Visits to Cody and Powell

Dear Superintendents,

It was a pleasure to visit Park County with other statewide elected leaders this week. We visited with students, businesses, local leaders, and others about the great efforts in Park County. Shout outs to Powell Superintendent Jay Curtis for joining us on the Powell tour of the community makerspace and Cody Superintendent Ray Schulte who attended the Forward Cody dinner banquet–thank you. Community partnership from education leaders pays off today and tomorrow!

A recurring topic in every community I visit is moving past mineral dependence through economic diversification. The ENDOW (Economically Needed Diversity Options for Wyoming) executive council released preliminary recommendations last week. With innovation, diversity, and economic success as overarching ENDOW goals, little can be accomplished without a strong education system that fosters a future workforce. Here are the recommendations. Please note the education recommendations on page 2:

  • Provide equitable opportunities for students to learn computer science
  • Improve higher education attainment and retention of graduates
  • Allocate resources for workforce training

Details under the education recommendations can be found beginning on page 7. The ENDOW council is both aware and supportive of policy recommendations I’ve made to the recalibration and education committees during this legislative interim. I look forward to continued work and support of legislation to expand computer science education, workforce development, and improved student outcomes.

A high school student directs the metal-framed robot he built with a controller he hold in his hand.
Rhett Pimentel and his team provide a robotics demonstration for state and community leaders at the Powell Makerspace (not pictured Superintendent Jay Curtis)

State Treasurer Mark Gordon, Secretary of State Ed Murray, State Auditor Cynthia Cloud, and State Superintendent Jillian Balow stand with high school students holding their robots.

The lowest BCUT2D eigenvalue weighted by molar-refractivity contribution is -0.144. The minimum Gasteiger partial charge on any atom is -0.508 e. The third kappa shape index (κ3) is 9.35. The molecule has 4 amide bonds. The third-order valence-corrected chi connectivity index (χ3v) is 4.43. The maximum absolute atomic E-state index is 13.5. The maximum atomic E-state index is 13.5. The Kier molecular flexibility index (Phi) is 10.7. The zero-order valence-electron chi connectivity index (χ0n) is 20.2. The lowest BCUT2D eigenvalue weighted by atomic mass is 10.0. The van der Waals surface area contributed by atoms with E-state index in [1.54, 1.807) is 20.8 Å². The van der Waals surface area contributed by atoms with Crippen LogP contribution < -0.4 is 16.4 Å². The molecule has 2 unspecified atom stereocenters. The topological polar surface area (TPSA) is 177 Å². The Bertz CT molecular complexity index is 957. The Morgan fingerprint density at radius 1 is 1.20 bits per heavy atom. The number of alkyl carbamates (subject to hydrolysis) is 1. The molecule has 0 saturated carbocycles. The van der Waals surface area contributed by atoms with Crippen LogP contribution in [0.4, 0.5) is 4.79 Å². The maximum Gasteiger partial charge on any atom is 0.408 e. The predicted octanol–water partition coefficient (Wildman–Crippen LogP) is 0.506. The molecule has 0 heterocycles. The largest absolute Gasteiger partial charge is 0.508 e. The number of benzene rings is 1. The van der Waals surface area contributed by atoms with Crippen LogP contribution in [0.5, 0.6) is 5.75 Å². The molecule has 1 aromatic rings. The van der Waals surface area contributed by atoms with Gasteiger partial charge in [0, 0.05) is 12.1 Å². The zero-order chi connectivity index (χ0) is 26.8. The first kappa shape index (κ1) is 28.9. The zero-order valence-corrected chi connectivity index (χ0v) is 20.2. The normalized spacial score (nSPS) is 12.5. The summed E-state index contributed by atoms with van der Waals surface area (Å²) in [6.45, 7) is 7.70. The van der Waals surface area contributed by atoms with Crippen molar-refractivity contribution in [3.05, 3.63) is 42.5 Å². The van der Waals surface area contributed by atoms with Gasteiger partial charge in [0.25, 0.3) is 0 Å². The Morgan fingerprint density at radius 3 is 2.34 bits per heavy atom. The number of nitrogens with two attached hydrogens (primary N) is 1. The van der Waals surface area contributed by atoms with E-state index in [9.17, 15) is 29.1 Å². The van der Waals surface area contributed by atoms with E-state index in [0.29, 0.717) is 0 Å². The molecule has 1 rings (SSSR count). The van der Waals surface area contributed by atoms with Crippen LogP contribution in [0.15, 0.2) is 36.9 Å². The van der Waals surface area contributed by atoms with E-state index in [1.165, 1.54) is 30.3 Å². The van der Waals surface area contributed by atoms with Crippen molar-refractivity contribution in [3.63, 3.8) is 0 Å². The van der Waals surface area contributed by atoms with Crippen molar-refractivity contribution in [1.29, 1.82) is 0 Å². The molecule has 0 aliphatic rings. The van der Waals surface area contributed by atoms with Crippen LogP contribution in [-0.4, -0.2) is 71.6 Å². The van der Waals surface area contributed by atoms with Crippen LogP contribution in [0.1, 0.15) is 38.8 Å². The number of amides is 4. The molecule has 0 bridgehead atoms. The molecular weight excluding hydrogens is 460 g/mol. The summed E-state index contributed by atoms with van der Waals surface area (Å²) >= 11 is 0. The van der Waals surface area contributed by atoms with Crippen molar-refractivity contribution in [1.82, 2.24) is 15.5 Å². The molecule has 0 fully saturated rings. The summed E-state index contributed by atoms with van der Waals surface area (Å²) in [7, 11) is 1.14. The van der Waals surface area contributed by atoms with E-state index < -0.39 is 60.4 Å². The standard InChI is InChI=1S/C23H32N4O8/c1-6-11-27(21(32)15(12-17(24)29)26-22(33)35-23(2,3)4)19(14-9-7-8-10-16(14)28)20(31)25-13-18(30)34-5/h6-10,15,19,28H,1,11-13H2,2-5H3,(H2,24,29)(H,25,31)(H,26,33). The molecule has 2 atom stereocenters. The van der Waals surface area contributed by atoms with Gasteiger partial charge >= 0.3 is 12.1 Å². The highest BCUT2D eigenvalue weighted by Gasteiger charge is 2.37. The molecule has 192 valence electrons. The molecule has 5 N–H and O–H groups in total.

Statewide elected officials visit Park County and talk with students

ESSA

Wyoming’s ESSA plan is still under review at the U.S. Dept. of Education (ESED) with the 120 day timeline drawing to a close. We have worked closely with USED over the past several weeks to ensure compliance with federal law and make necessary adjustments to the plan. We look forward to getting an approved plan over the finish line very soon.

Chapter 41

The Chapter 41 rules are out for public comment through February 18. To view the rules or comment, visit the following link. The rules establish the minimum requirements that districts must meet to provide part-time or full-time virtual education to Wyoming students. The revised rules are in fulfillment of SEA0057 passed during the 2017 legislative session. Many stakeholders took part in drafting these rules and I appreciate the participation.

WY-TOPP

The optional WY-TOPP winter interim testing window will be open January 16 to February 9, and will now include grades 1 and 2. Please continue to have your assessment coordinators, teachers, and others reach out to WDE to work through issues or give feedback.

Accreditation

The statewide accreditation task force met this week and began a productive dialogue about state-led accreditation. The task force is comprised of educators from all five regions in the state. The group will continue to meet and provide recommendations to the WDE with a discussion that is centered around:

  • The definition and purpose of accreditation
  • Revisions to the Chapter 6 rules
  • The annual accreditation report and required evidence
  • Options for external reviews
  • Effective practices and professional development

Memos to be released on Tuesday, January 16:

Jillian